Derived from a Scottish Dialect, Bele Chere is a festival for â€œbeautiful livingâ€? in downtown Asheville, NC, featuring Arts & Crafts, Entertainment, Food, Beverages, Special Events, and Summer Heat. The 34th festival was July 27-29, 2012.
We arrived the evening prior to the festival, with one intent being to enjoy a walking nighttime tour via Haunted Asheville (.com). So why the picture of a high rise?
Gargoyle’s aren’t ghosts. But they can be pretty creepy. And this guy seems to be saying, “Hey, if you should jump, it’s a looooooooooooooong way down there.”
Which is true. And perhaps this is why the folks of Asheville bow to functional art, as (far, far) below.
We met at 9:00 p.m. at the Masonic Lodge, a fitting enough place for those predisposed to spirits, conspiracies, secret histories, and whatever.
The ghost tour involved a 2 hour leisurely walk through the downtown area, with our guide, Brian Bloxom, intermixing local history with various, often entertaining, fates by unnatural causes.
This is one creepy building we discussed. Stay out of the back corner lest your desk be shaken. It was with some trepidation that a couple knocked on the door, reportedly an action that frequently begets a noisy response from within. No such luck for us. Doing this the night prior to the festival also allowed us to roam the streets without traffic. This outfit is highly recommended for those who enjoy history, good tales, and a very pleasant walk through the downtown area in the late evening. Those on your tour may provide equal entertainment to the leader. Brian did a great job. Though, this isnâ€™t for everyone. The captured light flare may be a spirit. If that puts you at unease, stay off the moors.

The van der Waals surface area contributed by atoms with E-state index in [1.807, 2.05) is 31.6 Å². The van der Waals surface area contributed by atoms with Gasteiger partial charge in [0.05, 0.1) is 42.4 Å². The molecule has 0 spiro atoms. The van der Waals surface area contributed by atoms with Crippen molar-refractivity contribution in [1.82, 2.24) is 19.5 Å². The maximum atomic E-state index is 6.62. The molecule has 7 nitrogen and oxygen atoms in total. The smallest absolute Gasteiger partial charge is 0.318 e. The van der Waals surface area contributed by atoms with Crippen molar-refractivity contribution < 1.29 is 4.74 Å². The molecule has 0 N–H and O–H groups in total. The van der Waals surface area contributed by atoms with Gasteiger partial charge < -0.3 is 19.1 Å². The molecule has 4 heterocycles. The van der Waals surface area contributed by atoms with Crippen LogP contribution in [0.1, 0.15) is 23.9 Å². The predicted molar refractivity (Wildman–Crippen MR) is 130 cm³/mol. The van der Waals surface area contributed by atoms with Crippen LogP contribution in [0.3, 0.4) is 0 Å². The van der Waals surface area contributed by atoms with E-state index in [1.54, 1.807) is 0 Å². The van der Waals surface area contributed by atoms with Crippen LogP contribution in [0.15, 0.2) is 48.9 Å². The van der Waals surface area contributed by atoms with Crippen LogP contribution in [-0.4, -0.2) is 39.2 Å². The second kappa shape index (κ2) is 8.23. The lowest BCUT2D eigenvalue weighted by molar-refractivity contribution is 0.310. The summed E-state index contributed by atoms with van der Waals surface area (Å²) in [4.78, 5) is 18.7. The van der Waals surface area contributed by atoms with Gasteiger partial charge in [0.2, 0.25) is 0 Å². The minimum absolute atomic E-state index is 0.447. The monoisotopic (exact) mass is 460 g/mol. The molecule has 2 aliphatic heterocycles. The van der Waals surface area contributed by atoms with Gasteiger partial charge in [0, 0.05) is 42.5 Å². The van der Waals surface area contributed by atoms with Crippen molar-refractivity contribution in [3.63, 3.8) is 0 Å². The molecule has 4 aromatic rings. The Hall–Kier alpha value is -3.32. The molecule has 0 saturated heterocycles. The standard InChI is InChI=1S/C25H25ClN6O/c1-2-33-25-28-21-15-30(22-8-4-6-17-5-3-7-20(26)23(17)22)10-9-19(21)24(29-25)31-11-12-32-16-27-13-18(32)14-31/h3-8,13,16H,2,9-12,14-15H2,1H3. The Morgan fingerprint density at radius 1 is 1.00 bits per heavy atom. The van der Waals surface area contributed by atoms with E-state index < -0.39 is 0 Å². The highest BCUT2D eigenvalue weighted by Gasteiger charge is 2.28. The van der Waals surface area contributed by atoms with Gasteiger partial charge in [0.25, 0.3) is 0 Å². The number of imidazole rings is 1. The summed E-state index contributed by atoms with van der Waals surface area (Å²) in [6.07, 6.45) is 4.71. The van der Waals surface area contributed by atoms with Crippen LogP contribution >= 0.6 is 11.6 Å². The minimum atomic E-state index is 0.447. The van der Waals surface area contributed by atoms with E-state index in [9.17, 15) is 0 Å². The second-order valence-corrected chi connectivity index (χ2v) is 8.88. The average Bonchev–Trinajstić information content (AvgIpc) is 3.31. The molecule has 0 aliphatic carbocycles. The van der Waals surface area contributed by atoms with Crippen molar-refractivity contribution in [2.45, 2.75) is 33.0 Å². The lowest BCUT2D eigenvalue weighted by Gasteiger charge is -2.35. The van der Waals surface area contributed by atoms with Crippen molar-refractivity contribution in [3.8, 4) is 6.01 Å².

The festival includes 3 days of music, on 4 stages in the downtown area. The first band I chose was the David Mayfield Parade. Curious name, but in that a “band” would suggest a musical focus and a “parade” reflects an entertaining show, it’s aptly named. Mayfield is gifted guitarist and even more of a ham, somersaulting onto the stage, posturing a la Freddie Mercury, and working his flab in a mating call of the extroverted. It’s entertainment, splendid entertainment. The problem is, I remember he sang well and had good songs, but those fade quickly, leaving only the images.
It all looks rather normal, here with Rebeka Jean.
Mayfield doesnâ€™t really need two hands to play guitar. He uses one a lot.
A very enjoyable show, unexpectedly for different reasons than anticipated.
Ristorante Vincenzo, where Haunted Asheville tours and fine dining meet. In addition to tales of the dead being heaped into the basement following the Spanish Flu epidemic of 1918, today it stands as a really fine Italian restaurant â€“ good food, good service, good price.
After dinner, it was time for Lucero, a MS based band that delivers straightforward rock, but with a sound and lyrics that appealed to their many fans â€“ but not so much to me.
From art-deco to Queen Anne to I.M. Pei to Reniasance Revival to Romanesque Revival to … eh, if you like architecture, try Asheville. We know that the THE Flatiron Building is in NYC. Atlanta’s has a half shorter sized version that pre-dates that one by five years, sharing the same architect. Asheville has its own, as well, and sits as pretty as a picture. Or two.
Ah, early morning light. It’s, eh, why I got up early in the morning.